This large pink flower has a long bloom time, May-October, and attracts many pollinators including bees, butterflies and hummingbirds.
Large clusters of orange-red tubular-shaped flowers bloom June-August, offering stunning color all summer long.
Hosta is a flowering perennial mainly grown for its attractive foliage. The Hosta genus includes many species and varieties with different combinations of leaf shapes, colors, and patterns. Bell-shaped flowers in a variety of colors bloom in late spring to summer on top of stalks extending above the foliage. This plant prefers moist, well-drained, organically rich soil. Use Hosta in shady beds and borders or in woodland gardens. Protect Hosta from deer browse, as it can be one of their favorite plants!
Bleeding Heart is a shade-loving, spring-flowering perennial. Blooming April-May, the heart-shaped, pink flowers dangle from long, arching stems that extend above the attractive foliage. The flowering stems are excellent fresh-cut. After flowering, this plant will usually go dormant by mid-summer. Use Bleeding Heart in shady borders or in a woodland garden. Plant it next to other bushy perennials, which can fill in gaps as the plants die back.
Egyptian Starcluster is a flowering tropical plant grown as an annual in New Jersey. It has lush, green foliage and large, rounded clusters of star-shaped flowers, which are available in a variety of colors (pink, lavender, red, and white). This plant flowers prolifically from summer to frost. The nectar attracts butterflies and hummingbirds. Egyptian Starcluster grows best in organically rich soils. Plant it in beds, borders, and containers, or use it indoors as a houseplant. If desired, outdoor plants can be moved indoors for overwintering.
White Turtlehead has white, pink-tinged flowers, which bloom August-October. The blooms resemble the head of a turtle, thus its common name. Butterflies and hummingbirds benefit from the nectar. It is a host plant for butterflyand moth larvae (caterpillars), including Baltimore Checkerspot (Euphydryas phaeton). White Turtlehead requires moist soil, and will tolerate wet soil. Use it in borders, edges of rain gardens, shade gardens, and moist naturalized areas.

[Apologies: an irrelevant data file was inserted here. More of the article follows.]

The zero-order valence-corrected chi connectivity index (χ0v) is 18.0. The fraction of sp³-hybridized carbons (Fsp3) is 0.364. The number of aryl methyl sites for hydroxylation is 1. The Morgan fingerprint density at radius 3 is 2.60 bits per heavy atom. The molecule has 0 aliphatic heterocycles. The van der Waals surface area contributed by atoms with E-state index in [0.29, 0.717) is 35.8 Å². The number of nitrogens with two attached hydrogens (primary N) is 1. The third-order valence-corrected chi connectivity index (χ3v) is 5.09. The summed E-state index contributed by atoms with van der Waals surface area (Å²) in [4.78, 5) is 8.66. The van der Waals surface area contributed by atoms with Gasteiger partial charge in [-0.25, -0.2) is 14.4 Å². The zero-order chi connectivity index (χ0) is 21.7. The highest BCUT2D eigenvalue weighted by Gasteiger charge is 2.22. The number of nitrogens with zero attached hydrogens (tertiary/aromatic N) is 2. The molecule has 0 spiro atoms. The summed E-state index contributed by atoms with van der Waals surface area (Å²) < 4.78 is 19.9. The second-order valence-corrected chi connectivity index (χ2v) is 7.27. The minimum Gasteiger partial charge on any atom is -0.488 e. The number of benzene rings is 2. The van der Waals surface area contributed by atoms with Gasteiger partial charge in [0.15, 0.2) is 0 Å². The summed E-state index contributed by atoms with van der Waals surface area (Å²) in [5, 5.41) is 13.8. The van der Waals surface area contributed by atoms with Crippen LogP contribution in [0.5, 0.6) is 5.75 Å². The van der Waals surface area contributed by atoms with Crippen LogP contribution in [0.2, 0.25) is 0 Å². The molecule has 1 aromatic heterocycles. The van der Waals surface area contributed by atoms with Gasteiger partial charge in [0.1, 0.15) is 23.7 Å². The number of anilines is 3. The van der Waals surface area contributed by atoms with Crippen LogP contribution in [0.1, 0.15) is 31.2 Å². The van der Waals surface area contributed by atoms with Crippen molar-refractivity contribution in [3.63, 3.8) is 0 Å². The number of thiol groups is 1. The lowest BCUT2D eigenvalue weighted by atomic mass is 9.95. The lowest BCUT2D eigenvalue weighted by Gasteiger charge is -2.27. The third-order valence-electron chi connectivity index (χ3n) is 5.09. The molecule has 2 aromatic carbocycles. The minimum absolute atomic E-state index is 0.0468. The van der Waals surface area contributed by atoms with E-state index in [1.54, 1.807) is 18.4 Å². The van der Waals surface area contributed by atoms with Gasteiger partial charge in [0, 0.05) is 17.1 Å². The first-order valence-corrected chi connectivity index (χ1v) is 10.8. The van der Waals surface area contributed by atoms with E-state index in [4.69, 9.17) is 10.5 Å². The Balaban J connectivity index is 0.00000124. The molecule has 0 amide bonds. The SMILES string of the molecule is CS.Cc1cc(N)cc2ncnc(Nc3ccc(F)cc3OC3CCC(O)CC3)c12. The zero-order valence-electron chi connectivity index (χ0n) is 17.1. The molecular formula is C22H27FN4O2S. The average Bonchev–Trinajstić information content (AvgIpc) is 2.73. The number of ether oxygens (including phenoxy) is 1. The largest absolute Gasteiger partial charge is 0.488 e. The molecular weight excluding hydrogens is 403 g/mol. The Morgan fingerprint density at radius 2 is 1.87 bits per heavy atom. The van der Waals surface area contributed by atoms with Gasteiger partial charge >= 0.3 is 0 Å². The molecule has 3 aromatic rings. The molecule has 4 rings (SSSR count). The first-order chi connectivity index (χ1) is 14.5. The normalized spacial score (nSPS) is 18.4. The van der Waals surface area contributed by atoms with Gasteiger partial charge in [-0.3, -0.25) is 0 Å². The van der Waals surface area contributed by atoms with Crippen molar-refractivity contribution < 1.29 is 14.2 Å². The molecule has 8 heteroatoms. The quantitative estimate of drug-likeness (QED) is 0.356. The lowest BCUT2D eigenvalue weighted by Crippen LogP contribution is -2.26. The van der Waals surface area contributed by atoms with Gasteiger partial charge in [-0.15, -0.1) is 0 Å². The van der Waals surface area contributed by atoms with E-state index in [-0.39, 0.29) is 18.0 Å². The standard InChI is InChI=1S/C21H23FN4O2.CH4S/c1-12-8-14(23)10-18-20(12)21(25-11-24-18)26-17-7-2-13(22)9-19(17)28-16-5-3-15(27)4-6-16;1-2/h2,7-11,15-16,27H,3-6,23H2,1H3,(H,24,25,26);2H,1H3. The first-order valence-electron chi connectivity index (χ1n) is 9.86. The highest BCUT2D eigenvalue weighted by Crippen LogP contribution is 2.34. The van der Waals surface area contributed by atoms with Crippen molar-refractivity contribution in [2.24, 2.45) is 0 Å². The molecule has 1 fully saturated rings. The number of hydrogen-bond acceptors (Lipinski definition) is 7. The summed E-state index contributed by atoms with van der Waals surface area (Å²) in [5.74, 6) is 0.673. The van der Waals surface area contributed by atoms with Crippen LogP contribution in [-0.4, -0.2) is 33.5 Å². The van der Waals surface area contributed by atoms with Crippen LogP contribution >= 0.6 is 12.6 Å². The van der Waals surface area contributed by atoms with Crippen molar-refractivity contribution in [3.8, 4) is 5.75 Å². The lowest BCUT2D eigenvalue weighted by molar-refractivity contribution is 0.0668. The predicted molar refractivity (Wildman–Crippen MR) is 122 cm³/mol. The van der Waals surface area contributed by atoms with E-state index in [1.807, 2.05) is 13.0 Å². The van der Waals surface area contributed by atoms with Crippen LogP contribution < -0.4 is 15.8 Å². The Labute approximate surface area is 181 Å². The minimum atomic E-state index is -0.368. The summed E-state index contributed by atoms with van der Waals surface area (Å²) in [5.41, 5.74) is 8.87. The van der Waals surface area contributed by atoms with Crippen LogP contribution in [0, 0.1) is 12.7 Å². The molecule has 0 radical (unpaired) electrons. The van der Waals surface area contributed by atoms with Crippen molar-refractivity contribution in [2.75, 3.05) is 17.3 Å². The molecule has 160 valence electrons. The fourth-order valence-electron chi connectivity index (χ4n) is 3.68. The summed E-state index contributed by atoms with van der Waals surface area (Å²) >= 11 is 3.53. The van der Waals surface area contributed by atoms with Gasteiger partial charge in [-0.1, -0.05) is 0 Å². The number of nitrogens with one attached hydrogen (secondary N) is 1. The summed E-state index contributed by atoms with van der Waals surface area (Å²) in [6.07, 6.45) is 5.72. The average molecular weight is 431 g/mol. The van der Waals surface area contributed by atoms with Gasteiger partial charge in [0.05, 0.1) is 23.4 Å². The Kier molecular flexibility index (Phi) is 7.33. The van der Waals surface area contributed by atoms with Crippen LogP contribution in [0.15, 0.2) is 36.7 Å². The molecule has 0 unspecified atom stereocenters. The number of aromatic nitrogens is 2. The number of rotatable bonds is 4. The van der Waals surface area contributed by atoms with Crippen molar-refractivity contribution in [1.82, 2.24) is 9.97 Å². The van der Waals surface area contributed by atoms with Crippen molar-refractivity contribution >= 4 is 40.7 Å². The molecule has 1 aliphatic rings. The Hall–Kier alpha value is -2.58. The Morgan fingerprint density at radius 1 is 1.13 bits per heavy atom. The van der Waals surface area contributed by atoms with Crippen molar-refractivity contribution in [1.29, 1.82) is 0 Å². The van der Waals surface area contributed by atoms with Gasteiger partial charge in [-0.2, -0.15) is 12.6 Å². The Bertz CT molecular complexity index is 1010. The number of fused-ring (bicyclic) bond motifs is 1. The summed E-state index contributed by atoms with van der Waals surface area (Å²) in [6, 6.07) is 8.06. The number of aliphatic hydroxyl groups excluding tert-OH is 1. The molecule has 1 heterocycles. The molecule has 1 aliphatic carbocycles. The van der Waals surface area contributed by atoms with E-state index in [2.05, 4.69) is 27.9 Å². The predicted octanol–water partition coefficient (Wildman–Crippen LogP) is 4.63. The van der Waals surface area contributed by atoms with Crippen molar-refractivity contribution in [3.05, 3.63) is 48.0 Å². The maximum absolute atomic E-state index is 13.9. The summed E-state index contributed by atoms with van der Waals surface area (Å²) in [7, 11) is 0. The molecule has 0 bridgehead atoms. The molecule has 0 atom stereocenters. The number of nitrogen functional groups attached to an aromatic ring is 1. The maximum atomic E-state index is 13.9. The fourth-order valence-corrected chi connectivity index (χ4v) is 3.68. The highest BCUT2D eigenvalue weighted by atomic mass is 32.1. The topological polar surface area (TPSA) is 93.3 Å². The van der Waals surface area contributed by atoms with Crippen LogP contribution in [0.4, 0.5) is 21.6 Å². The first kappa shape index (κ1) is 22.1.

Wild Bergamot is a highly adaptable, wildlife-friendly perennial. Its showy, tubular, white, pink, or purple flowers form round, wispy clusters atop tall stems, July through September. The foliage is fragrant, offering additional interest in the garden. Wild Bergamot is valued by hummingbirds, butterflies, and bees, which benefit from the nectar. The genus Monarda is prone to powdery mildew, but this species, Monarda fistulosa, offers some resistance. Use Wild Bergamot in borders, meadows, and naturalized areas in your yard.
Great Blue Lobelia features purple-blue, tubular flowers, which bloom July-September in whorled clusters atop tall, erect stems. This plant’s nectar is a food source for bees and hummingbirds; it has special value for native bees and bumblebees. It prefers part-shade, but will tolerate full sun in cooler climates. Its native habitat includes swamps and moist, low areas. Use Great Blue Lobelia in the back of borders to add depth to your garden. Plant it in rain gardens, wildlife gardens, woodland gardens, and moist areas of your yard.
The Zinnia genus contains many species with flowers ranging in sizes and colors, including red, yellow, pink, orange, and purple. Zinnia is one of the easiest annuals to grow. Each brightly colored, daisy-like flower blooms on a single, erect stem. The flowers bloom from June to frost and attract many pollinators, including hummingbirds and butterflies. They also make excellent fresh-cut flowers. This annual will re-seed itself for next season. It is susceptible to powdery mildew; minimize overhead watering and wetting leaves to avoid this disease. Use Zinnia in mixed borders, beds, butterfly gardens, and for colorful accents around your yard. Smaller varieties can be used for edging and in containers.
Moundlily Yucca, or Spanish Dagger, is an evergreen shrub with a unique form similar to Yucca filamentosa. It features creamy-white, bell-shaped flowers, which bloom on an erect 5- to 8-foot panicle, July-August. The dried fruits persist atop the panicles. The leaves are thick and have sharp, dagger-like tips, hence its common name. Spanish Dagger is a host plant for butterfly and moth larvae (caterpillars), including Cofaqui Giant Skipper (Megathymus cofaqui) and Yucca Giant Skipper (Megathymus yuccae). Its drought- and salt-tolerance make it a good choice for coastal gardens. Plant it as a specimen, in groups, in borders, or for accents around your yard.